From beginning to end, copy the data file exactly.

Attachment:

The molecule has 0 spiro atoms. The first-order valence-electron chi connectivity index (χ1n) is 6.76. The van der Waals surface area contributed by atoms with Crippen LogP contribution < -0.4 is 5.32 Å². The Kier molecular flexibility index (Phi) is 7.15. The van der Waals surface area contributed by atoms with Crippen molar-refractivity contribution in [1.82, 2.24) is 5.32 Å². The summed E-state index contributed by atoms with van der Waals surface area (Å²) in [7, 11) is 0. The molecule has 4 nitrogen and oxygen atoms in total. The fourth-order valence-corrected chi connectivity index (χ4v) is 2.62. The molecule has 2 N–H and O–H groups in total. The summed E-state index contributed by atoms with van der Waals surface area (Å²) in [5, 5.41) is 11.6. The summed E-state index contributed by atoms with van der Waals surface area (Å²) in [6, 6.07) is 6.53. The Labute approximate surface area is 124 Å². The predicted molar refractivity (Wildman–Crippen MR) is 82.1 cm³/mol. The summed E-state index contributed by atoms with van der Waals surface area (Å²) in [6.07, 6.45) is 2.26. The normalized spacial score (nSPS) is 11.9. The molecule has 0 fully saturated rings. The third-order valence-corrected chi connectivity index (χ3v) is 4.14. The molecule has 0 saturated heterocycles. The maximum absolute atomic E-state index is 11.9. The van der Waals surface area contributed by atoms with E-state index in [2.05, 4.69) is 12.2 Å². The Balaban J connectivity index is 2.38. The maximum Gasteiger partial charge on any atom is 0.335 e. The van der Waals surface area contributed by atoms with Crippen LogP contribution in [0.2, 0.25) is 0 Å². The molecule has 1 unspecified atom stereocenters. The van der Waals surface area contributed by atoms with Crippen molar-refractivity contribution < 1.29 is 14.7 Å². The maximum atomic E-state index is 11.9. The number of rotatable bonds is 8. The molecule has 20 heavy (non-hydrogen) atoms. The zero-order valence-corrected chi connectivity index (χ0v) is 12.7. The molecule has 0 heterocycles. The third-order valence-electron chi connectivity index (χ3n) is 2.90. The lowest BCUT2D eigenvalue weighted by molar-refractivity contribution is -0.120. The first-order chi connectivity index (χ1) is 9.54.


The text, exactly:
The molecule has 0 spiro atoms. The first-order valence-electron chi connectivity index (χ1n) is 6.76. The van der Waals surface area contributed by atoms with Crippen LogP contribution < -0.4 is 5.32 Å². The Kier molecular flexibility index (Phi) is 7.15. The van der Waals surface area contributed by atoms with Crippen molar-refractivity contribution in [1.82, 2.24) is 5.32 Å². The summed E-state index contributed by atoms with van der Waals surface area (Å²) in [7, 11) is 0. The molecule has 4 nitrogen and oxygen atoms in total. The fourth-order valence-corrected chi connectivity index (χ4v) is 2.62. The molecule has 2 N–H and O–H groups in total. The summed E-state index contributed by atoms with van der Waals surface area (Å²) in [5, 5.41) is 11.6. The summed E-state index contributed by atoms with van der Waals surface area (Å²) in [6, 6.07) is 6.53. The Labute approximate surface area is 124 Å². The predicted molar refractivity (Wildman–Crippen MR) is 82.1 cm³/mol. The summed E-state index contributed by atoms with van der Waals surface area (Å²) in [6.07, 6.45) is 2.26. The normalized spacial score (nSPS) is 11.9. The molecule has 0 fully saturated rings. The third-order valence-corrected chi connectivity index (χ3v) is 4.14. The molecule has 0 saturated heterocycles. The maximum absolute atomic E-state index is 11.9. The van der Waals surface area contributed by atoms with E-state index in [2.05, 4.69) is 12.2 Å². The Balaban J connectivity index is 2.38. The maximum Gasteiger partial charge on any atom is 0.335 e. The van der Waals surface area contributed by atoms with Crippen LogP contribution in [0.2, 0.25) is 0 Å². The molecule has 1 unspecified atom stereocenters. The van der Waals surface area contributed by atoms with Crippen molar-refractivity contribution < 1.29 is 14.7 Å². The maximum atomic E-state index is 11.9. The number of rotatable bonds is 8. The molecule has 20 heavy (non-hydrogen) atoms. The zero-order valence-corrected chi connectivity index (χ0v) is 12.7. The molecule has 0 heterocycles. The third-order valence-electron chi connectivity index (χ3n) is 2.90. The lowest BCUT2D eigenvalue weighted by molar-refractivity contribution is -0.120. The first-order chi connectivity index (χ1) is 9.54.